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Research Article
Morphological variation of freshwater crabs Zilchiopsis collastinensis and Trichodactylus borellianus (Decapoda, Trichodactylidae) among localities from the middle Paraná River basin during different hydrological periods
expand article infoMaría Victoria Torres, Pablo Collins, Federico Giri§
† Instituto Nacional de Limnologia (INALI-CONICET), Santa Fe, Argentina
‡ Instituto Nacional de Limnología (CONICET-UNL); 2Facultad de Bioquímica y Ciencias Biológicas (UNL), Santa Fe, Argentina
§ Instituto Nacional de Limnología (CONICET-UNL); 3Facultad de Humanidades y Ciencias, (UNL), Santa Fe, Argentina
Open Access

Abstract

Measures of hydrologic connectivity have been used extensively to describe spatial connections in riverine landscapes. Hydrologic fluctuations constitute an important macrofactor that regulates other environmental variables and can explain the distribution and abundance of organisms. We analysed morphological variations among individuals of two freshwater crab species, Zilchiopsis collastinensis and Trichodactylus borellianus, from localities of the middle Paraná River basin during two phases of the local hydrological regime. Specimens were sampled at sites (localities) of Paraná River, Saladillo Stream, Salado River and Coronda River when water levels were falling and rising. The conductivity, pH, temperature and geographical coordinates were recorded at each site. The dorsal cephalothorax of each crab was represented using 16 landmarks for Z. collastinensis and 14 landmarks for T. borellianus. The Canonical Variate Analyses showed differences in shape (for both species) among the crabs collected from the Paraná and Salado Rivers during the two hydrologic phases. We did not find a general distribution pattern for shape among the crab localities. During falling water, the shapes of Z. collastinensis were not related to latitude-longitude gradient (i.e., showing greater overlap in shape), while during rising water the shapes were ordered along a distributional gradient according to geographical location. Contrary, shapes of T. borellianus were related to latitude-longitude during falling water and were not related to distributional gradient during rising water. The cephalothorax shape showed, in general, no statistically significant covariations with environmental variables for either species. These results show that each freshwater crab species, from different localities of the middle Paraná River, remain connected; however, these connections change throughout the hydrologic regime of the floodplain system. This study was useful for delineating how the relation among shapes of crabs of localities varies during two phases of the hydrological regime and for estimating the connections and geographical patterns in the floodplain system.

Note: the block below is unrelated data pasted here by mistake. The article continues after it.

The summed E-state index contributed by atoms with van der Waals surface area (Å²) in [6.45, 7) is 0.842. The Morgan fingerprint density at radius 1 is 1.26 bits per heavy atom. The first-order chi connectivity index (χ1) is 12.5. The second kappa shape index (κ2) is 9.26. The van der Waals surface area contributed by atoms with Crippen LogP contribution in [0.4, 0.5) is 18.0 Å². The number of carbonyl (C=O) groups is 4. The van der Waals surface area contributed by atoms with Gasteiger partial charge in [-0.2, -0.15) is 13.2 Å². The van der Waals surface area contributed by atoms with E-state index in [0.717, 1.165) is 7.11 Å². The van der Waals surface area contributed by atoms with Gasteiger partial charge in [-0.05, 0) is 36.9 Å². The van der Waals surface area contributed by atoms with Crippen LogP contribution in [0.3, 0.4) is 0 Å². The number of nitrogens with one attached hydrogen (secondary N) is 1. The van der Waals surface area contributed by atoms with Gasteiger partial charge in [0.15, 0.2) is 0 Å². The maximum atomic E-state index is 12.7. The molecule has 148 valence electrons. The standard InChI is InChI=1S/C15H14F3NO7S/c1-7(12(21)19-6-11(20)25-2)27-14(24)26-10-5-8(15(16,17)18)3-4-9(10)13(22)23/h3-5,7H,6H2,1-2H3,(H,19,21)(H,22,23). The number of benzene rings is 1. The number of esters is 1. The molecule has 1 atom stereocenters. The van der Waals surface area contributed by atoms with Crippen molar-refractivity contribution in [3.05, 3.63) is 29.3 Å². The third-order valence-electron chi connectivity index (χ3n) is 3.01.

Keywords

Geometric morphometrics, Brachyura, floodplain, connectivity

Introduction

Measures of hydrologic connectivity have been used extensively to describe spatial connections in riverine landscapes (Ward 1989, Amoros and Bornette 2002). The dynamic and hierarchical nature of lotic ecosystems can be conceptualised as a four-dimensional fluvial hydrosystem, displaying distinct longitudinal, lateral, vertical and temporal characteristics (Ward 1989).